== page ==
From pickle making to IT business, from garbage removal to operation of solid waste processing plant … the march of Kerala’s neighborhood network Kudumbashree in the last 12 years is an inspiring story of social and economic empowerment of Indian women. The self-help chain, started on a modest scale in 1998, has grown over the period as one of the mighty women’s movements in Asia with a full-time membership of 3.7 million, engaged in an array of gainful activities.
From pickle making to IT business, from garbage removal to operation of solid waste processing plant … the march of Kerala’s neighborhood network Kudumbashree in the last 12 years is an inspiring story of social and economic empowerment of Indian women.
The self-help chain, started on a modest scale in 1998, has grown over the period as one of the mighty women’s movements in Asia with a full-time membership of 3.7 million, engaged in an array of gainful activities. It was initially conceived as a community based women oriented initiative with Neighborhood Groups (NHG) as its base. Kudumbashree has since then emerged as the driving force for most of the community activities at the grassroots in Kerala, where 40 percent of plan funds are spent through the local self-government (LSG) institutions.
Self-employment and poverty eradication were set as the goals of Kudumbashree when it was launched. Since then it has been able elevate the role of women in society and made them the controllers and managers of money in their family. Now, no empowerment program at the LSG level will be carried out without it, spokesperson for the Kudumbashree Mission, R. Parvathi Devi, told PTI.
It was conceived as a collaborative venture of the state government, NABARD and State Poverty Eradication Mission. Under it, economically deprived beneficiary groups were identified and a wide network of NHGs formed. Though initially it focused on the rural areas, it had over the years been extended to towns with help of municipalities and city corporations. The units started small and micro enterprises by pooling individual savings and with support of rural or co-operative banks and civic bodies. Many of them were then like cottage industries turning out such items as chutney, pickle or curry powder, small-time snacks or household articles like broomsticks or mops. Slowly, they began to diversify and expand into initiatives like catering services, budget hotels and group farming. While engaging women, majority of them drawn from working class background with the burden of looking after their families and children on their shoulders, the organizers ensured that they would not fall into the clutches of private money lenders for raising capital for their small ventures.
“Besides the social impact, the product and services of Kudumbasree has been able to achieve a brand-like status,” Parvathi said. The NHGs’ number increased within a short time exceeding 2.03 lakh with their presence in all 999 village panchayats, 53 municipalities and 5 city corporations. At the grassroots are NHGs comprising 15 to 20 women, five of whom are chosen as volunteers to co-ordinate the activities.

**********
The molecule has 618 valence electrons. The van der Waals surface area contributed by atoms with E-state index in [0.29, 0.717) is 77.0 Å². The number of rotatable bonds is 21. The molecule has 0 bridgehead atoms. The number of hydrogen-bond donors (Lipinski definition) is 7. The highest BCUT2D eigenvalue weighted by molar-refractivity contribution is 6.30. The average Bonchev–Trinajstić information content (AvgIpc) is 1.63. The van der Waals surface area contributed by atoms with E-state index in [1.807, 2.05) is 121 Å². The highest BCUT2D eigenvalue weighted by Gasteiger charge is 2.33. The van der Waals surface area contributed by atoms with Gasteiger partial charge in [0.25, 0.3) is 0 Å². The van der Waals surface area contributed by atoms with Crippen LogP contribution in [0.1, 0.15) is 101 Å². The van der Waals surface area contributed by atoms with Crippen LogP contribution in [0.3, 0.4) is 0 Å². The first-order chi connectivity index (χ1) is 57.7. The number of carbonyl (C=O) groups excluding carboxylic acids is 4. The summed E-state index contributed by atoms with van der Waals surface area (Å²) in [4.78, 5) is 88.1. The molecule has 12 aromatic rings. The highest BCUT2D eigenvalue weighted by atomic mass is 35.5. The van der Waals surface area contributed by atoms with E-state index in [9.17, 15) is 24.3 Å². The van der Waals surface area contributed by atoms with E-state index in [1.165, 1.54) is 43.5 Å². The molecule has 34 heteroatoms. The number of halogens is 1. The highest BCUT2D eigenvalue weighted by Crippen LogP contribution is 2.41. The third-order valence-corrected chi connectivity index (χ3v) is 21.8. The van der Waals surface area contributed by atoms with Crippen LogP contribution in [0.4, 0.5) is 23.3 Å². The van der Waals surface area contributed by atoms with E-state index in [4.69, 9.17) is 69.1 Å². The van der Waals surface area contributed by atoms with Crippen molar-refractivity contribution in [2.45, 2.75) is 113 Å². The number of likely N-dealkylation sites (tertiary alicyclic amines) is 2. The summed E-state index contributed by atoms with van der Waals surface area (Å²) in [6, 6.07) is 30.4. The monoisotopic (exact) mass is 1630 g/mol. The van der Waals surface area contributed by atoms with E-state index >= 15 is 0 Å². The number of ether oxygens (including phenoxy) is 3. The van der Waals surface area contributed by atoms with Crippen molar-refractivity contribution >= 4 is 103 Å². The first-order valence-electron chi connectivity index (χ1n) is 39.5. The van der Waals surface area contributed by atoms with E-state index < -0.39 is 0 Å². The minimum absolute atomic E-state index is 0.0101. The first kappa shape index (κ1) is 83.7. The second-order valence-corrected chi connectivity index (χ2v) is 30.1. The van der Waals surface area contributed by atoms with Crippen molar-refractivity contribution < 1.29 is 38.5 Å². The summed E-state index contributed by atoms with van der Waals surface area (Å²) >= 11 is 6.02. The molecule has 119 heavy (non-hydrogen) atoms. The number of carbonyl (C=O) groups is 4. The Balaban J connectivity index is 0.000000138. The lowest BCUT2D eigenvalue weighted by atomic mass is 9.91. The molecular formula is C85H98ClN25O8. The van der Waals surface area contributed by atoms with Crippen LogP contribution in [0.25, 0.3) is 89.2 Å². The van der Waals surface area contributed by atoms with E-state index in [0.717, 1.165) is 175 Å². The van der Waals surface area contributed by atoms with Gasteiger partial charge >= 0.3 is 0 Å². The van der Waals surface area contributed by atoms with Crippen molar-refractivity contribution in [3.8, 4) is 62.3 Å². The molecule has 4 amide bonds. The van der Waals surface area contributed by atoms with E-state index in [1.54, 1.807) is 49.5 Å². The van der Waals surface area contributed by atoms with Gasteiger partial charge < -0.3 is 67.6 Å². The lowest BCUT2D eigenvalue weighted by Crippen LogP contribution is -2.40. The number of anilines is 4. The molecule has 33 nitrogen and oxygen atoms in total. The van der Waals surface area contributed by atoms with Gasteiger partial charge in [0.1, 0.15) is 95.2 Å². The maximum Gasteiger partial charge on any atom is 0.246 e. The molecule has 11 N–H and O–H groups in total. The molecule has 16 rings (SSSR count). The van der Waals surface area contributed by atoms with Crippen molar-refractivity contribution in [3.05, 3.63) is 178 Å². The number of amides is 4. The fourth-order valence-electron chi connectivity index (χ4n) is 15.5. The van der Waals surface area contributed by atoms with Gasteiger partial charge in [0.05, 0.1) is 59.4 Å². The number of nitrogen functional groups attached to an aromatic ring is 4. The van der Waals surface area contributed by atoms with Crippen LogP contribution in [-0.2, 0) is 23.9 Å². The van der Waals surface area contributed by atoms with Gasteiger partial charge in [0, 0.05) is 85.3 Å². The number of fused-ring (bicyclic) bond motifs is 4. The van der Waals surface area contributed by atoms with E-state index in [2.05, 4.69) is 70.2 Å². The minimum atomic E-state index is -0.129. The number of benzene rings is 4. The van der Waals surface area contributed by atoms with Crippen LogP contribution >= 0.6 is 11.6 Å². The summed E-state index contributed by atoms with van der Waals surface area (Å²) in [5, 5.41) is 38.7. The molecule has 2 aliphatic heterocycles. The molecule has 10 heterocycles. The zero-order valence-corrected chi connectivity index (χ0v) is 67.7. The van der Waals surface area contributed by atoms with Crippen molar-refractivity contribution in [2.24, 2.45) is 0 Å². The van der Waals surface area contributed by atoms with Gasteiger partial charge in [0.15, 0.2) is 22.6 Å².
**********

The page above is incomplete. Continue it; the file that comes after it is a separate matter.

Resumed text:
Each group has its nominees at the ward (civic division) level Area Development Societies. The ADS sends its representatives to the Community Development Society, which completes the three-tier structure of Kudumbashree. On the whole there are 17,486 ADSs and 1,061 CDSs. “Now almost all important developmental and empowerment projects of civic bodies like destitute rehabilitation, Take Home Ration and computer education in schools are being implemented through Kudumbashree,” Parvathi said. Thanks to Kudumbashree, Kerala has become the sole state to implement the National Rural Employment Guarantee Program through a women network. The dry flower unit in Wayanad, bamboo products workshop in Pathanamthitta, strawberry farming in Idukki, Caf Canteen in Thrissur and designer jewels and foot-wear units in Kozhikode are some enterprises started as part of Kudumbashree mission.
“We had to face resistance from our families when we joined Kudumbashree. But, now my family, including my bedridden husband, relies on my income, said Smitha, a Kudumbashree worker who is part of a team that removes domestic garbage here. Another worker Sunitha, part of a tailoring unit, said besides supporting the family, being part of the movement boosts their self-respect.
Kudumbashree officials said Rs. 1,790 crore had been mobilized as thrift fund and loans amounting to Rs. 3, 483 crore to NHG members. For pooling funds, 129,041 NHGs had been connected to banks under Linkage Banking Program and they had already availed credit of Rs. 993.65 crore to set up and run their enterprises. While 27,820 individual enterprises and 2,234 group (with minimum five members) units were active in urban areas, 2,716 individual units and 9,423 group enterprises had been organized in rural areas.
Some 46,444 families took part in lease-land farming to bring 62655.2 acres under cultivation. Under Bhavanashree housing loan scheme for poor in rural areas, 46,749 houses had been built. Buds, special schools set up jointly with civic institutions, had been helping education and care of physically and mentally challenged children.
To empower the younger generation and create awareness among them, Children’s Neighborhood Groups named Balasabhas have been formed. Some 8.66 lakh children are active in 50,220 Balasabhas in rural and urban areas, she said. A majority of Keralites, including women, are aware of their rights and strength to a great extent.
“If anybody lends them a helping hand, they can easily come up and become self-reliant. Kudumbashree has just proved that in a short span of time,” she added.